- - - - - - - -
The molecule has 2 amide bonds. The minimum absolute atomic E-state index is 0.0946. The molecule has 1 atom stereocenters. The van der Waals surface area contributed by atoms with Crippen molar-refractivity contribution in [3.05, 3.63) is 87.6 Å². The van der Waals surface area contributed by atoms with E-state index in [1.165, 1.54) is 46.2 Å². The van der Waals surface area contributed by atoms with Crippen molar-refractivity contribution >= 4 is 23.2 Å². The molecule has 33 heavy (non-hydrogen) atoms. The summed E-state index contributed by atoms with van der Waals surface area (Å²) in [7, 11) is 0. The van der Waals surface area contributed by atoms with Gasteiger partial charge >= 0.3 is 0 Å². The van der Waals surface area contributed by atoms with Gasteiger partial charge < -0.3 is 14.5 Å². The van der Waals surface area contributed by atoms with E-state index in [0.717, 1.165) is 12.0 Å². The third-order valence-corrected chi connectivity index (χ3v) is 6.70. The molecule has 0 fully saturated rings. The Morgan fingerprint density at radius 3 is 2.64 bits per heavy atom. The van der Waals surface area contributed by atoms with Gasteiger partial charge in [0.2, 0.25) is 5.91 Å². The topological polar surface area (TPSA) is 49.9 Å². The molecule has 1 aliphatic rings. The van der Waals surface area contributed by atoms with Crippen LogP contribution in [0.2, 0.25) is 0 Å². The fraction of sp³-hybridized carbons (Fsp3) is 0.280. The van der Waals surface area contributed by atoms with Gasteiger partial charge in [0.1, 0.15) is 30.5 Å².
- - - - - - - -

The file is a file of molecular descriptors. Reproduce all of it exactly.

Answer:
The molecule has 2 amide bonds. The minimum absolute atomic E-state index is 0.0946. The molecule has 1 atom stereocenters. The van der Waals surface area contributed by atoms with Crippen molar-refractivity contribution in [3.05, 3.63) is 87.6 Å². The van der Waals surface area contributed by atoms with E-state index in [1.165, 1.54) is 46.2 Å². The van der Waals surface area contributed by atoms with Crippen molar-refractivity contribution >= 4 is 23.2 Å². The molecule has 33 heavy (non-hydrogen) atoms. The summed E-state index contributed by atoms with van der Waals surface area (Å²) in [7, 11) is 0. The van der Waals surface area contributed by atoms with Gasteiger partial charge >= 0.3 is 0 Å². The van der Waals surface area contributed by atoms with Gasteiger partial charge < -0.3 is 14.5 Å². The van der Waals surface area contributed by atoms with E-state index in [0.717, 1.165) is 12.0 Å². The third-order valence-corrected chi connectivity index (χ3v) is 6.70. The molecule has 0 fully saturated rings. The Morgan fingerprint density at radius 3 is 2.64 bits per heavy atom. The van der Waals surface area contributed by atoms with Gasteiger partial charge in [0.2, 0.25) is 5.91 Å². The topological polar surface area (TPSA) is 49.9 Å². The molecule has 1 aliphatic rings. The van der Waals surface area contributed by atoms with Crippen LogP contribution in [0.2, 0.25) is 0 Å². The fraction of sp³-hybridized carbons (Fsp3) is 0.280. The van der Waals surface area contributed by atoms with Gasteiger partial charge in [0.1, 0.15) is 30.5 Å².